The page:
Today: Adobe (ADBE) beats expectations in earnings as its cloud offering shows more growth, but the executive who spearheaded the change departs for Apple (AAPL). Also: eBay (EBAY) gains, EA falls, Apple treads water.
Adobe posts an earnings win but a loss in executive suite
San Jose software firm Adobe continued to show strong results after converting its popular Creative Suite to a subscription cloud offering, but the top executive in charge of that switch is leaving the company to take a job at Apple.
Overall, Adobe's revenue and profits declined in its fiscal first quarter from a year ago: The company reported net income of 35 cents a share on revenues of $1 billion, down from profits of 37 cents a share on revenues of $1.05 billion. Despite the drop, the company beat analyst expectations, which were for earnings of 31 cents a share on revenues of $986 million, according to Thomson Reuters.
More importantly for Adobe and analysts, however, the
The company announced Tuesday that subscription revenues doubled in the quarter, to $224.3 million, with more than 500,000 customers paying for subscriptions -- a gain of 153,000 in three months -- and more than 2 million taking advantage of free
"Creative Cloud is quickly becoming mainstream, with the overwhelming majority of Creative purchases on Adobe.com now being Creative Cloud subscriptions," CEO Shantanu Narayen said in Tuesday's news release.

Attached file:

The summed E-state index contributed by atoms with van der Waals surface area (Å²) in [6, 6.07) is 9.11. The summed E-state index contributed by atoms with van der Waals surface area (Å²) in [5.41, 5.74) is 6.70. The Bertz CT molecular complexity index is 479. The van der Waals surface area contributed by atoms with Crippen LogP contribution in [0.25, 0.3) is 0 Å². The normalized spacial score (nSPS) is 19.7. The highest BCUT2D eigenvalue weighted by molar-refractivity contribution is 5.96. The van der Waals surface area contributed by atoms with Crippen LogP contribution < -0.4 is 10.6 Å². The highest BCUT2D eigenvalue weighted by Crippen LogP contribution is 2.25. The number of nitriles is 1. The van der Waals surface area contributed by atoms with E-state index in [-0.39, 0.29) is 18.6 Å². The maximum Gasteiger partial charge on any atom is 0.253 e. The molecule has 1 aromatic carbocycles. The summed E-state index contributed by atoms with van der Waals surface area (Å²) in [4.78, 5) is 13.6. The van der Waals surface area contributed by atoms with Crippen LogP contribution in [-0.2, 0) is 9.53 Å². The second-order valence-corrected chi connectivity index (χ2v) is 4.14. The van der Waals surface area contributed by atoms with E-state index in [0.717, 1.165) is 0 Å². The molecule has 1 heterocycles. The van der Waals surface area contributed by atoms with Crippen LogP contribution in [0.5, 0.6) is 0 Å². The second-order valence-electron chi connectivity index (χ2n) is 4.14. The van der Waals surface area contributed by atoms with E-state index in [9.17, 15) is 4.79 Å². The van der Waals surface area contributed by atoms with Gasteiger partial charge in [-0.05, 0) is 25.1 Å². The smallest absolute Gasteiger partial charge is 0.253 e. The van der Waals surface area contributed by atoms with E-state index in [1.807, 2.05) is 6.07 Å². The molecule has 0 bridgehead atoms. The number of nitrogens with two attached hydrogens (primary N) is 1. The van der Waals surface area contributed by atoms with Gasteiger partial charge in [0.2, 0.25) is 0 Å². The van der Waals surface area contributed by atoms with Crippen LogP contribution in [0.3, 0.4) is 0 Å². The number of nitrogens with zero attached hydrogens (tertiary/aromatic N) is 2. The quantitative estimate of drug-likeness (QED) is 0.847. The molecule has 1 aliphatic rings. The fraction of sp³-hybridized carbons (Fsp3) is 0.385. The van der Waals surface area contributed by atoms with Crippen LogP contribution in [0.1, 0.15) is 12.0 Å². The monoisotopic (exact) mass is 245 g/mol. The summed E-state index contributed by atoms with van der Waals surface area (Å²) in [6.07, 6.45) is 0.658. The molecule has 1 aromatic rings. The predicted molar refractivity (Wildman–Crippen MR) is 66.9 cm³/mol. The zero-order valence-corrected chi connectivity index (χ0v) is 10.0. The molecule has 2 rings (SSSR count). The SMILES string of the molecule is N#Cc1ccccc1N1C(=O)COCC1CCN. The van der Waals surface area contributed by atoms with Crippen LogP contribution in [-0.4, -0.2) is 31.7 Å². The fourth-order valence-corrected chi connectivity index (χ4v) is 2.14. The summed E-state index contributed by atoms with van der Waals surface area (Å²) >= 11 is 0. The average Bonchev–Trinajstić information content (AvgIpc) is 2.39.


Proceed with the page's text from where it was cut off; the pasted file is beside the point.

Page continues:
Adobe stock, which had dropped 0.8 percent to $40.75 in regular trading Tuesday, soared more than 7 percent higher in after-hours trading, topping $43 a share as analysts praised the company's progress in its new business model.
"The speed of the transition is the paramount thing on investors' minds," Robert W. Baird analyst Steven Ashley told Bloomberg News. "We all know this is the transition year."
"It looks like consumers are choosing the Creative Cloud ... and that's what seems to be driving the results," Macquarie Research analyst Brad Zelnick told Reuters.
The one negative in Tuesday's announcement was the departure of Adobe Chief Technology Officer Kevin Lynch, which was reported in the company's filing with the Securities and Exchange Commission. The executive, who spearheaded Adobe's switch to a cloud model, is joining Cupertino tech giant Apple as vice president of technology.
In a 2011 interview with the Mercury News, Lynch described Adobe's cloud offering, which would debut just a month later, as "a culmination" of the efforts he had been focusing on since taking the job in 2008. With those efforts showing fruit, he will now be joining a company that has long avoided one of Adobe's signature offerings, Flash, which Lynch has championed.
Adobe said it would not name a new CTO, instead splitting the duties among different executives.
eBay recovers, EA plunges, Apple holds relatively steady
Wall Street continued to lag Tuesday after its record-breaking run, with only the Dow Jones industrial average gaining among the three major U.S. stock indexes, and that increase was a tiny one. Technology stocks varied widely, with Silicon Valley joining in as the SV150 index of the region's largest tech companies declined 0.3 percent.